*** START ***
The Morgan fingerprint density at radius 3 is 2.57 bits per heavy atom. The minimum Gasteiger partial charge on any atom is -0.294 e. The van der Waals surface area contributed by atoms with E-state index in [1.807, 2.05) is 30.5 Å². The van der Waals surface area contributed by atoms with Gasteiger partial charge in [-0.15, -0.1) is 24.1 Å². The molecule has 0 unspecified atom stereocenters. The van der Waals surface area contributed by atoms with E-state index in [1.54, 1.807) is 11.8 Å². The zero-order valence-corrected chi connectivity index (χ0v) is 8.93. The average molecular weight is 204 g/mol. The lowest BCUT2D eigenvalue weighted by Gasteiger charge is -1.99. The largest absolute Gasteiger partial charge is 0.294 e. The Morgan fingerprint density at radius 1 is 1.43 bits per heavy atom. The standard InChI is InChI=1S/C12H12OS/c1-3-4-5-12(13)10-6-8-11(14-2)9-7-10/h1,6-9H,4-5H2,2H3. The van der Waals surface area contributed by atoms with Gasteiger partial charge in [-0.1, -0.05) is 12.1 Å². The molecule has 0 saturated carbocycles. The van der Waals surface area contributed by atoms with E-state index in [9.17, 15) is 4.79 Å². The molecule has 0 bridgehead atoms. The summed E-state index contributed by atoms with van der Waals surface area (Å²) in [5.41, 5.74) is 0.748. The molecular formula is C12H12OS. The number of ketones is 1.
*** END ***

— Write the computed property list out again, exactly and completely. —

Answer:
The Morgan fingerprint density at radius 3 is 2.57 bits per heavy atom. The minimum Gasteiger partial charge on any atom is -0.294 e. The van der Waals surface area contributed by atoms with E-state index in [1.807, 2.05) is 30.5 Å². The van der Waals surface area contributed by atoms with Gasteiger partial charge in [-0.15, -0.1) is 24.1 Å². The molecule has 0 unspecified atom stereocenters. The van der Waals surface area contributed by atoms with E-state index in [1.54, 1.807) is 11.8 Å². The zero-order valence-corrected chi connectivity index (χ0v) is 8.93. The average molecular weight is 204 g/mol. The lowest BCUT2D eigenvalue weighted by Gasteiger charge is -1.99. The largest absolute Gasteiger partial charge is 0.294 e. The Morgan fingerprint density at radius 1 is 1.43 bits per heavy atom. The standard InChI is InChI=1S/C12H12OS/c1-3-4-5-12(13)10-6-8-11(14-2)9-7-10/h1,6-9H,4-5H2,2H3. The van der Waals surface area contributed by atoms with Gasteiger partial charge in [-0.1, -0.05) is 12.1 Å². The molecule has 0 saturated carbocycles. The van der Waals surface area contributed by atoms with E-state index in [9.17, 15) is 4.79 Å². The molecule has 0 bridgehead atoms. The summed E-state index contributed by atoms with van der Waals surface area (Å²) in [5.41, 5.74) is 0.748. The molecular formula is C12H12OS. The number of ketones is 1.